India will be the next growth engine of global aviation with Indian carriers expected to place orders for 1,500-1,700 aircraft over the next 24 months, said Centre for Asia Pacific Aviation India (CAPA India), a specialist in aviation advisory and research.

At present, the market remains under-penetrated. The total commercial Indian fleet of around 700 aircraft is smaller than some of the world’s largest individual airlines. Indian carriers have just under 800 aircraft on the order of which IndiGo accounts for 500, which would increase to close to 1,300 if Air India order materialises as expected.

Air India is expected to make the first move, with reports that it will shortly place a historic order for close to 500 aircraft - split between Airbus and Boeing - thus marking a genuine turning point in Indian aviation. This could be the largest order in global aviation history, in terms of both the number and value of aircraft, which are expected to include a mix from the A320neo and 737 MAX familines, and widebody equipment.

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Unfulfilled orders

In recent months, there have been numerous cases of aircraft deliveries being delayed where the airframe was ready but engines were not available due to supply chain issues. The incidence of such cases is expected to ease by the end of FY24.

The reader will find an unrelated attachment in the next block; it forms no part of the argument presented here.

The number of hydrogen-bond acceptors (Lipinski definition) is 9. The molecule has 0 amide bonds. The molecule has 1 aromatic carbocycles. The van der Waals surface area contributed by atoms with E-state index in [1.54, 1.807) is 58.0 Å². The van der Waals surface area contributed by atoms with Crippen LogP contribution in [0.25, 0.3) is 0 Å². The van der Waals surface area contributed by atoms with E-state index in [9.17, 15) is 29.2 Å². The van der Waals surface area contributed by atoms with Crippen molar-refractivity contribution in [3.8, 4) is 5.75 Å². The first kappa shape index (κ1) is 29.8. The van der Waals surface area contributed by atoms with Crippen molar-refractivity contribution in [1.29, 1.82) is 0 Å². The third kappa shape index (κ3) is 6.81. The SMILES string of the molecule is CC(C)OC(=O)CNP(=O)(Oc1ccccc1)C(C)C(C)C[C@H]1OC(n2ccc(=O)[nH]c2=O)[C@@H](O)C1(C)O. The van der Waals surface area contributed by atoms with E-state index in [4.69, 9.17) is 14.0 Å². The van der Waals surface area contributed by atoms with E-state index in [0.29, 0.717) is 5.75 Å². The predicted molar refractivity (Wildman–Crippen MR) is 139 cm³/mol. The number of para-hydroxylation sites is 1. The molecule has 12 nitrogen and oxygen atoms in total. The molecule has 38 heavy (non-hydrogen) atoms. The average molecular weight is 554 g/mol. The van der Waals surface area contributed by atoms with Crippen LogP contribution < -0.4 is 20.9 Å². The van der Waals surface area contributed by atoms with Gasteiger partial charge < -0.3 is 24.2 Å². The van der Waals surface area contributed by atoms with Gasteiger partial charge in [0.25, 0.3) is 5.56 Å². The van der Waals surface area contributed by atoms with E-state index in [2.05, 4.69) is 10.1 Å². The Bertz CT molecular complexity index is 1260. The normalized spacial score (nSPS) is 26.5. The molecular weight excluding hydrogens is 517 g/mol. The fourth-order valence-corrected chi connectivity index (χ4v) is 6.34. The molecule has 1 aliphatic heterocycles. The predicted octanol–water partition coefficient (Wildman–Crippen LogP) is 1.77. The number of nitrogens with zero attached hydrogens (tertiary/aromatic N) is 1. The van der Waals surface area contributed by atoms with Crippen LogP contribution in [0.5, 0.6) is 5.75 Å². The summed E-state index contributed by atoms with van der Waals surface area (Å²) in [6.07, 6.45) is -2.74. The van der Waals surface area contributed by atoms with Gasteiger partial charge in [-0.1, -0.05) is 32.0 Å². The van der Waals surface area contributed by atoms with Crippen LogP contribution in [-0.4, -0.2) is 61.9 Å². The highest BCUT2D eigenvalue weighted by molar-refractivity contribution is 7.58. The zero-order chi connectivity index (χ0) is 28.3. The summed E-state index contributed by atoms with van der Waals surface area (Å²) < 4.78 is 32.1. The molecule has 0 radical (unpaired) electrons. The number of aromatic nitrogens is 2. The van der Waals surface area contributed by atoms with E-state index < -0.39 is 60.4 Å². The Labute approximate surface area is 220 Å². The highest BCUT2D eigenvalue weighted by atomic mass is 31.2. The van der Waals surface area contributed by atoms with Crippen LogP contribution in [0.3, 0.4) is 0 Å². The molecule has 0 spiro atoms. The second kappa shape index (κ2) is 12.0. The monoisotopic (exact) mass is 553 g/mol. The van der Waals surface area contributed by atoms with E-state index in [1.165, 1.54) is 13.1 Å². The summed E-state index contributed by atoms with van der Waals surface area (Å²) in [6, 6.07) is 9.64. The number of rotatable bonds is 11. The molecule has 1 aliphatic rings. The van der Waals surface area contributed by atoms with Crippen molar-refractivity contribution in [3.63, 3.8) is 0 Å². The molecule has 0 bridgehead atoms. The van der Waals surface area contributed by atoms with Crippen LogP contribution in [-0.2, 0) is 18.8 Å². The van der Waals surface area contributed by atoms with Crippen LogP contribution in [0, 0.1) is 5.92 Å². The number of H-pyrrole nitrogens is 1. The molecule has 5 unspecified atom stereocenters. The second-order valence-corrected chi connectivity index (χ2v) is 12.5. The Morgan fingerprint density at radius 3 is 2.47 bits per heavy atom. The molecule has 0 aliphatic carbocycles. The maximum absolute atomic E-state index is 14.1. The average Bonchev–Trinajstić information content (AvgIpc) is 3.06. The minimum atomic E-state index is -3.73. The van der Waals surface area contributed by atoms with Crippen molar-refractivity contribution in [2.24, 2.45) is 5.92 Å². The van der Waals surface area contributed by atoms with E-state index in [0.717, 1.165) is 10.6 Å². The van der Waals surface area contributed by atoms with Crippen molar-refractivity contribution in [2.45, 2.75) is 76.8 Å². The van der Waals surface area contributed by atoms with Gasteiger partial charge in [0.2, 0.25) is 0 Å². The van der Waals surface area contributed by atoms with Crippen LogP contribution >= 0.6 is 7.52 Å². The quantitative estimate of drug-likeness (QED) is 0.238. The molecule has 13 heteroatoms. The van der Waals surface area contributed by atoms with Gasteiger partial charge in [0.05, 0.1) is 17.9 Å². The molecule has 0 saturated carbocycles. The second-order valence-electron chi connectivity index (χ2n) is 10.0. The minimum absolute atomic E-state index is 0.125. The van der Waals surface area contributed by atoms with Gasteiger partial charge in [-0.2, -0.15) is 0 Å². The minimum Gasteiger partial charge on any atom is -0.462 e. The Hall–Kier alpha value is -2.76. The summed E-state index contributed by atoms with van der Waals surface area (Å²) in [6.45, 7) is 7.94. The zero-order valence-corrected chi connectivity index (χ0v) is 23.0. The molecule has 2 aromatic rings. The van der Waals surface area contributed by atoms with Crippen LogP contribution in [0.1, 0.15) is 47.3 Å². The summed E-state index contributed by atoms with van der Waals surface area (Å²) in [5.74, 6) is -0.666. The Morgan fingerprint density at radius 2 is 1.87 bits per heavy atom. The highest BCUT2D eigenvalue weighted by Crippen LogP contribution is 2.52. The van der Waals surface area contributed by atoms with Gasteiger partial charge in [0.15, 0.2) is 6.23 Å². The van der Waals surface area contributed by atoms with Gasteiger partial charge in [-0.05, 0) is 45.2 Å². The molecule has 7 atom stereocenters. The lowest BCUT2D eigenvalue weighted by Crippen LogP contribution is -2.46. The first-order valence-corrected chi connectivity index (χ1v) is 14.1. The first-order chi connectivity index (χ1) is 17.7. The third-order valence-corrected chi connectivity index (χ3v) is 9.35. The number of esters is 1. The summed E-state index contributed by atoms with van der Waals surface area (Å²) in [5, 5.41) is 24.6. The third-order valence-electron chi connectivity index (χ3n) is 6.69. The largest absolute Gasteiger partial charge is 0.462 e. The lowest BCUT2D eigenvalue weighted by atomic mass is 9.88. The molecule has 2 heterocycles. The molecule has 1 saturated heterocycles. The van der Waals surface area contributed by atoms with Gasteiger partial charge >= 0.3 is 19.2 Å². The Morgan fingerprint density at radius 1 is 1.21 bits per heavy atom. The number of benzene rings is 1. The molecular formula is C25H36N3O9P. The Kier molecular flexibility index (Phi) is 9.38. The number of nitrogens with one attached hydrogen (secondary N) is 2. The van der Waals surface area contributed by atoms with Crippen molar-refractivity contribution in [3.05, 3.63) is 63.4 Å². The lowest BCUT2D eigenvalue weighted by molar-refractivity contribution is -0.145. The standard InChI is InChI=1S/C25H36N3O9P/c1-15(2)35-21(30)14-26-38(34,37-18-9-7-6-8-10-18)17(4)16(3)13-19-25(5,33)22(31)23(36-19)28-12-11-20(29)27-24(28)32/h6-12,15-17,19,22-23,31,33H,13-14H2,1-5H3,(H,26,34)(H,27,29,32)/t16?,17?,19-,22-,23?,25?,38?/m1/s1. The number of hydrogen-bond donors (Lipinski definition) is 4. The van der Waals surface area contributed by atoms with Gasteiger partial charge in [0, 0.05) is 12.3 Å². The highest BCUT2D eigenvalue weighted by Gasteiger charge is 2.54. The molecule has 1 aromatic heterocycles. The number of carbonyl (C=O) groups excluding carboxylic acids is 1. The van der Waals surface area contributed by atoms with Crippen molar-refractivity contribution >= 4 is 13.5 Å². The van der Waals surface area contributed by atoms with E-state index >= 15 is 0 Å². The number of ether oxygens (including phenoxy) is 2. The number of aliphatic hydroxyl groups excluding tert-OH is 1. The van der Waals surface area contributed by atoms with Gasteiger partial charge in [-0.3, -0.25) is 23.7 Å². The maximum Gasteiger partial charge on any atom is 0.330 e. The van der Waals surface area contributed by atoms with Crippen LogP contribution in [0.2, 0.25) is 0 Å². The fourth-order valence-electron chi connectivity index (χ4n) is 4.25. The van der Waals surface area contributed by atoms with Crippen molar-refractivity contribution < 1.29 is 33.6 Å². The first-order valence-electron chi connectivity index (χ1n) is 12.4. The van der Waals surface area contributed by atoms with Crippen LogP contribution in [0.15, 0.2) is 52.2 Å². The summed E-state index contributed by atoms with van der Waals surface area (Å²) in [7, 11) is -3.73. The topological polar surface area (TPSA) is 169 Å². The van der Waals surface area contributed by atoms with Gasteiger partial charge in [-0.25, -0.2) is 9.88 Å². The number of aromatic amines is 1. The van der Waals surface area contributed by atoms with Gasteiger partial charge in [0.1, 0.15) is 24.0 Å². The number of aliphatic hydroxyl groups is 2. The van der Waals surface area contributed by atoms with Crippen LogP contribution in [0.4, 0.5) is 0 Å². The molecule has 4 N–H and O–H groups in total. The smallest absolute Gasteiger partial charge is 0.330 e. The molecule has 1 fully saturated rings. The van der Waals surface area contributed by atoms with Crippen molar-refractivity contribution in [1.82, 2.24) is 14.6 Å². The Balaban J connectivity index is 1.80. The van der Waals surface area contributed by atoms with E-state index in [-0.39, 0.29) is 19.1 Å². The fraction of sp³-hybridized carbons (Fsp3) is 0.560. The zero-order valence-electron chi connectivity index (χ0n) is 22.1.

Even once supply-chain challenges are resolved, aircraft and engine OEMs face a very significant backlog of orders that could take years to address. Both Airbus and Boeing combined had 12,669 unfulfilled orders as on December 31, 2022. Delivery slots are very hard to come by for at least the next couple of years, while for narrow bodies, the situation is reportedly tight until 2029, CAPA said.

The agency said that, to secure timely delivery slots to support their growth plans, Indian carriers like Akasa and Go First need to place scale bets by entering into new orders with a sense of urgency. SpiceJet will need to actualise its current order and prepare for further expansion. And even Air India will need to place another large order relatively soon.

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CAPA said that due to pressure of orders relative to production challenges resulting from supply chain and other issues, the pricing that can be negotiated may not be as attractive as it has been in the past, especially from engine OEMs. Indian carriers may find that costs of aircraft and engine acquisitions, as well as after-market services may be higher than expected.

Ordering aircraft is a relatively easier task. Far more challenging is to prepare the entire aviation ecosystem to be able to absorb those aircraft. Aside from aircraft that are being ordered, growth is also expected to come from increased leasing of equipment especially in FY24.

The industry should not be caught off-guard by the influx of capacity, as happened in FY06-FY08 when aircraft were grounded due to a shortage of crew, or during FY15-FY19 when sustained year-on-year growth of close to 20 per cent challenged the entire aviation system.

India is, perhaps, on the cusp of a long-awaited and historic change. The Ministry of Civil Aviation is already taking steps in line with this, with positive development visible in all key areas, but a step-change is required across the industry, CAPA said.